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The post-acute care (PAC) sector is a continuum of businesses that serve patients discharged from acute care hospitals for follow-up care in less-intensive, more-appropriate, and lower-cost settings (Figure 14-1). PAC settings include: home healthcare agencies (HHAs), intermediate rehabilitation facilities (IRFs), skilled nursing facilities (SNFs), and long-term care hospitals (LTCHs); some classifications also include hospices.

Figure 14-2 shows the cost advantage of using PAC settings over acute care hospitals, and using noninstitutional over institutional PAC settings.1 For example, home healthcare represents roughly 5% of the cost of a hospitalization and roughly 20% of the cost of an SNF. Due to the growing costs of healthcare (particularly for seniors), the US federal government has exerted considerable effort over time to (1) promote PAC as a cheaper alternative to hospitalization and (2) apply prospective payment systems (PPSs) to generate even greater efficiencies within PAC.

Figure 14-2

Medicare Cost by Care Setting. IRF, Inpatient Rehabilitation Facilities; LTAC, Long-Term Acute Care; SNF, Skilled Nursing Facility. (Source: Medicare Payment Advisory Commission, LHC Group.)

The majority of patients using PAC sites and services are Medicare enrollees.2 Medicare is a major payer of PAC services; Medicare spending is an important driver of PAC utilization and PAC profitability; and PAC providers are heavily reliant on this public funding—all of which bring federal scrutiny. Any analysis of PAC must consider the role played by the Centers for Medicare and Medicaid Services (CMS), which serves as the major federal agency paying for PAC care. Any analysis must also consider the role played by the Medicare Payment and Advisory Commission (MedPAC), which serves as a congressional watchdog over the Medicare program and makes proposals regarding PAC payment.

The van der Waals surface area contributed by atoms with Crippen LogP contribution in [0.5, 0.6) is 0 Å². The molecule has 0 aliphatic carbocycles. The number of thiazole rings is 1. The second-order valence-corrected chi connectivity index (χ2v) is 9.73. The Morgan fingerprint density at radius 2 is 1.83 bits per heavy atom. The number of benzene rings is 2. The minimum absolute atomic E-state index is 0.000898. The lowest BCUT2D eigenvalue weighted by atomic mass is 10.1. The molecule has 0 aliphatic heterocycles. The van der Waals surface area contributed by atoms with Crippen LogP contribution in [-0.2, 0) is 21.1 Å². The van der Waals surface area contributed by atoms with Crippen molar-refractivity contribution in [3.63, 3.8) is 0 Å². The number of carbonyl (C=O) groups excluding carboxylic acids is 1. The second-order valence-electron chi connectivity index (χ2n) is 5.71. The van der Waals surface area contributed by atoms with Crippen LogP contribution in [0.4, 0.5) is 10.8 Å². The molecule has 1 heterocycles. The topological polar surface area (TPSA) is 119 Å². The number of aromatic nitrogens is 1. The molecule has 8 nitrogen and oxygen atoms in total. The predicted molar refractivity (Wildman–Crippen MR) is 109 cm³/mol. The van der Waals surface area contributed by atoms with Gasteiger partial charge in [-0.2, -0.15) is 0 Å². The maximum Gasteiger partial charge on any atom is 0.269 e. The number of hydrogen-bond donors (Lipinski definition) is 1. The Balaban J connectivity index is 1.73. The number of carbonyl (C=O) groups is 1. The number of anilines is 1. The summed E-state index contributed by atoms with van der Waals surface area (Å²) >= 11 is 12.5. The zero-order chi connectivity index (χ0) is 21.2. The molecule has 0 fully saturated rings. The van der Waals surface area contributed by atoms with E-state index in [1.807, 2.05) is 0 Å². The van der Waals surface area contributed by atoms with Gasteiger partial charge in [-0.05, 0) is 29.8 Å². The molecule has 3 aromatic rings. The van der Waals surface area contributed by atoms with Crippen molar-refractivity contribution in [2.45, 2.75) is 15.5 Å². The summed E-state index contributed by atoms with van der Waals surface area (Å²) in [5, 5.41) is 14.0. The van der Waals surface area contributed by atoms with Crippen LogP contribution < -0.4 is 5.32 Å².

Following is a brief history of these initial federal efforts. This is followed by a thumbnail description of the 5 major PAC sectors (HHA, IRF, LTCH, SNF, and hospice).3


Traditionally, the Medicare program paid for skilled care, therapy, and other services provided by HHAs, SNFs, IRFs, LTCHs, and hospice on a fee-for-service (FFS) basis. Each PAC provider was paid its average costs, subject to limits, for treating Medicare beneficiaries. As with the case of inpatient acute care, the FFS model for PAC provided no incentives for efficiency but instead incentives to spend more.

There was plenty of supply and demand to fuel this spending. When Medicare was first enacted in 1965, it was primarily an acute care program covering hospital and physician care. During the 1980s, several court challenges forced the Health Care Financing Administration (now known as CMS) to ...

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